our Colmar apartment

Our Colmar apartment. It was great; much better than a hotel room.

Favorite TV Show: Criminal Minds. Hubs and I are addicted to it. He likes it because he used to work for the government. He says the way the BAU team interacts is very realistic. I like trying to figure out the psychological aspects. And I love the characters!

And now to bestow the Sunshine Award on others! Jennifer already tagged some of my favorite bloggers but here are some others I love to bits! If I duplicate anybody else’s picks, well that just means you’re extra popular, I guess. You all (the bloggers) don’t have to feel obligated to do the favorites list but I hope everybody reading this checks out these awesome blogs!

Not in any particular order:

Rhonda HopkinsWhere Reality and Fiction Collide ~ I’m particularly fond of her awesome Authors Give Back series.

Stacy Green’s Get Twisted. Her true crime posts will make the hair stand up on your neck.

Reneé A Schuls-Jacobson has the best sense of humor. Her posts always leave me howling!

K.B. Owen has an adorable blog where she chases the cozy thrill. She writes about history, mysteries, and all kinds of other fun stuff. I love her sense of humor too.

Beverly Diehl‘s Writing in the Flow.  She’s not afraid to take on some tough topics.

Amber West’s A Day Without Sushi is another great blog. She writes about a bunch of different stuff and does so very, very well.

Catie Rhodes just redid her site, Long Roads and Dark Ends, recently. It is spooky and beyond awesome!

Ginger Calem‘s Writers’ Butt Wednesdays are full of good advice, great recipes and lots of laughs.

August McLaughlin’s another blogger who’s not afraid to tackle the tough issues on Savor the Storm, and she’s a great champion of women developing healthier self-images and sexuality. (Her latest post was on female Viagra!)

Marcy Kennedy is not only a writer but she is a fantastic editor (she edited my latest book) and she writes great posts on writerly things.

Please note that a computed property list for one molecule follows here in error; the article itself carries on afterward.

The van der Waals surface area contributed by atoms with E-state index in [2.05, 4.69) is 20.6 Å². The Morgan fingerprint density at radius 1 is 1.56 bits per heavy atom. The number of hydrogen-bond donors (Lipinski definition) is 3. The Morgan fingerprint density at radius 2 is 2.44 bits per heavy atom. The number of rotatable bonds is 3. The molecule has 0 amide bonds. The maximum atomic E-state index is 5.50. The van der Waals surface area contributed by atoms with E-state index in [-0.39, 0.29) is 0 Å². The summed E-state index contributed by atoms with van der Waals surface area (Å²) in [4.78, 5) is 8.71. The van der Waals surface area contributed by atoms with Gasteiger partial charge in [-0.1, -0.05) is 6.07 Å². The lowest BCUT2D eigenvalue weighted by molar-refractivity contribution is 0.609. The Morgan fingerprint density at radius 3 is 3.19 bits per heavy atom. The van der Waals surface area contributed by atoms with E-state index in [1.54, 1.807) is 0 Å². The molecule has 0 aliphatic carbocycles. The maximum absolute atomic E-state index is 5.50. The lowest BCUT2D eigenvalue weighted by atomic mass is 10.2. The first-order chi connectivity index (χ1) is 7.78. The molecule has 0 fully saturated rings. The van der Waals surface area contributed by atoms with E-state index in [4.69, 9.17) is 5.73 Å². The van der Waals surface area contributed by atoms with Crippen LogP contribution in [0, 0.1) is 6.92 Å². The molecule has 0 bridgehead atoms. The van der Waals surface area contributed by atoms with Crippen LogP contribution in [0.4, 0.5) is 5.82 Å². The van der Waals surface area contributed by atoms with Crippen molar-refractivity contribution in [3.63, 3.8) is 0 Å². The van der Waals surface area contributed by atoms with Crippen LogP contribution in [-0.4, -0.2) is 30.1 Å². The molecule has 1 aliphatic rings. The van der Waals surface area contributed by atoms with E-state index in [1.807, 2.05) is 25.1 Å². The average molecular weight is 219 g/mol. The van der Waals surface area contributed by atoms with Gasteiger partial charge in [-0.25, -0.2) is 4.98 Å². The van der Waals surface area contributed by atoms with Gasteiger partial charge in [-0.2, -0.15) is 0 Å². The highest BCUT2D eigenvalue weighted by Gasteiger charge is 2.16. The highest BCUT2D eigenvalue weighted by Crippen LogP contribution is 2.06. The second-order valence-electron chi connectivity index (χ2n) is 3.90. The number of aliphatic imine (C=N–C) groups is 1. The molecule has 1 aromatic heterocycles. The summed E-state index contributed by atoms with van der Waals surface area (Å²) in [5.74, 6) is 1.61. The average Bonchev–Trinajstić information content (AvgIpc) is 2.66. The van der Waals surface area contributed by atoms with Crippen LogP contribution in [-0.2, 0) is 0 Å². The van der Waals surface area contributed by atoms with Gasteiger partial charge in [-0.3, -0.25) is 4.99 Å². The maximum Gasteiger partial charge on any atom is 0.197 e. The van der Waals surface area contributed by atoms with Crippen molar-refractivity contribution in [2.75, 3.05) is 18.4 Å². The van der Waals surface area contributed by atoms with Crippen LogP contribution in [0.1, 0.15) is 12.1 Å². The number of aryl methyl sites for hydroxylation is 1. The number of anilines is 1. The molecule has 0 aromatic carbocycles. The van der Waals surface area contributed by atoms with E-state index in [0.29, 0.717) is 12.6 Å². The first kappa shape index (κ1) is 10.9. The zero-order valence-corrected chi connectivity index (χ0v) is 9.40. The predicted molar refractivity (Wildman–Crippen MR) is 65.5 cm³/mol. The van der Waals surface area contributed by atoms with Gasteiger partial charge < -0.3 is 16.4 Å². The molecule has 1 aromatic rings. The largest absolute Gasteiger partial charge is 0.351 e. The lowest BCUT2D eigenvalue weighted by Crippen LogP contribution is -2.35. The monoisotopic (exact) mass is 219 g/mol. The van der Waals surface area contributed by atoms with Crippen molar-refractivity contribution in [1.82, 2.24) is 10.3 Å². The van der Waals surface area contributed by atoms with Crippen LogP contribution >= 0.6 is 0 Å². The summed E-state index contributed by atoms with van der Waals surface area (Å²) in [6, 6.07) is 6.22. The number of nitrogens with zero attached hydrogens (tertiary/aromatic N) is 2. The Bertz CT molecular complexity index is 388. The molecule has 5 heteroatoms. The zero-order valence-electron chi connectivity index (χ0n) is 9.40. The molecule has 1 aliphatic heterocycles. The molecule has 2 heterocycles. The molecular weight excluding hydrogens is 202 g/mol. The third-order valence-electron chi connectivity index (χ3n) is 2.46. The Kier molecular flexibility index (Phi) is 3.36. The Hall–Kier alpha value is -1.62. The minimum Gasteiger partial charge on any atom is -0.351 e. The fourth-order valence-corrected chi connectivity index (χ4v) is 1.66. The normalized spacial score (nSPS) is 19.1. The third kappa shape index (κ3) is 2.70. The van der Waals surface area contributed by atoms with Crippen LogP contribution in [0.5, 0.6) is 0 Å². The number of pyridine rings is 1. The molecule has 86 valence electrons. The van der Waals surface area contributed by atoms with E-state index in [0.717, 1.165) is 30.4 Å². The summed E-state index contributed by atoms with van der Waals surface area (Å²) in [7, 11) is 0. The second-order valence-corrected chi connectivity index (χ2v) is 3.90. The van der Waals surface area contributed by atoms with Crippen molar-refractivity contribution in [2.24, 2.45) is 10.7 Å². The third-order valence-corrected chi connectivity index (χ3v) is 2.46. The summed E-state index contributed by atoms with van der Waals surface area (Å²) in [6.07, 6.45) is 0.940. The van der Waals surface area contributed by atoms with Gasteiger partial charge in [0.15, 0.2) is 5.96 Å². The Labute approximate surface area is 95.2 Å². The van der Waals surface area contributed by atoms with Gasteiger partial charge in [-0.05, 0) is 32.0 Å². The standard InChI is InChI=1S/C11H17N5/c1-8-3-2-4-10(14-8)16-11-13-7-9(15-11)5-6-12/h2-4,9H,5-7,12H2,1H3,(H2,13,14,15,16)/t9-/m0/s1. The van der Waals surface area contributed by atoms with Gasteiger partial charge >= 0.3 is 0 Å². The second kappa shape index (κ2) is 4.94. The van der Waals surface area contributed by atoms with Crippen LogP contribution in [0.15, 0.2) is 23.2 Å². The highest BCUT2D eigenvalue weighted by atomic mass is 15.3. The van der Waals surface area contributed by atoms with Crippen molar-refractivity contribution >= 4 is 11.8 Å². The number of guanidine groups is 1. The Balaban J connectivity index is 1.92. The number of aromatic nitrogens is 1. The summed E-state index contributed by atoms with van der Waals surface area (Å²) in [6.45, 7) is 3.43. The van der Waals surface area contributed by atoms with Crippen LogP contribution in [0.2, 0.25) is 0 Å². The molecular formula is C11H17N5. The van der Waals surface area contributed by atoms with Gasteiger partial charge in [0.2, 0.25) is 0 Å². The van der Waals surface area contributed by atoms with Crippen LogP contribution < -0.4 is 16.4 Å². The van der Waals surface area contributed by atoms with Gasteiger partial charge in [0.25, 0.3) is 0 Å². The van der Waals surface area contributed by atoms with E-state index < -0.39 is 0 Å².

Aw, gee, do I have to stop at ten? I could list about twenty more. But I’ll leave the others for these folks to tag.

What are some of your favorite things? Come on, don’t be shy. Tell us about them.

Posted by Kassandra Lamb. Kassandra is a retired psychotherapist turned mystery writer. She writes the Kate Huntington mystery series.

We blog here at misterio press once a week about more serious topics, usually on Monday or Tuesday. Sometimes we blog again, on Friday or the weekend, with something just for fun.

Please follow us by clicking on the RSS symbol above or by filling in your e-mail address, so you don’t miss out on any of the interesting stuff, or the fun! (We do not harvest, lend, sell or otherwise bend, spindle or mutilate followers’ e-mail addresses)

Five Things I’m Glad There Are Five Of (and a Cover Reveal!)

To celebrate the release of my new book (#5) I’m kicking off a series of posts today about things there are five of. I’m calling it the Tour of Fives. Today’s is a Just for Fun post to go along with the cover reveal for the book.

And you can win something if you stick around to the end. (No, I’m not above bribing people to be my friends. It worked in elementary school so why not?)

So without further ado…

Five Things I’m Glad There Are Five Of (And an awesome cover!)

Fingers: I love my fingers. They are long and slender and quite agile for their age. They do needlework, play the piano (sort of), pet the dog, type (okay, with lots of typos despite the oversized keyboard!), and they squeeze a friend’s hand as needed.

(And no, I am not that mathematically-challenged. I know I have ten of them, but there’s five per hand, so there.)

Toes: I’m not quite as fond of my toes, because they are not long and thin. I’ve got those weird curly-over type toes that aren’t very attractive. Still I’m glad I have them because they keep me upright (most days) and they’re really good for digging into the sand!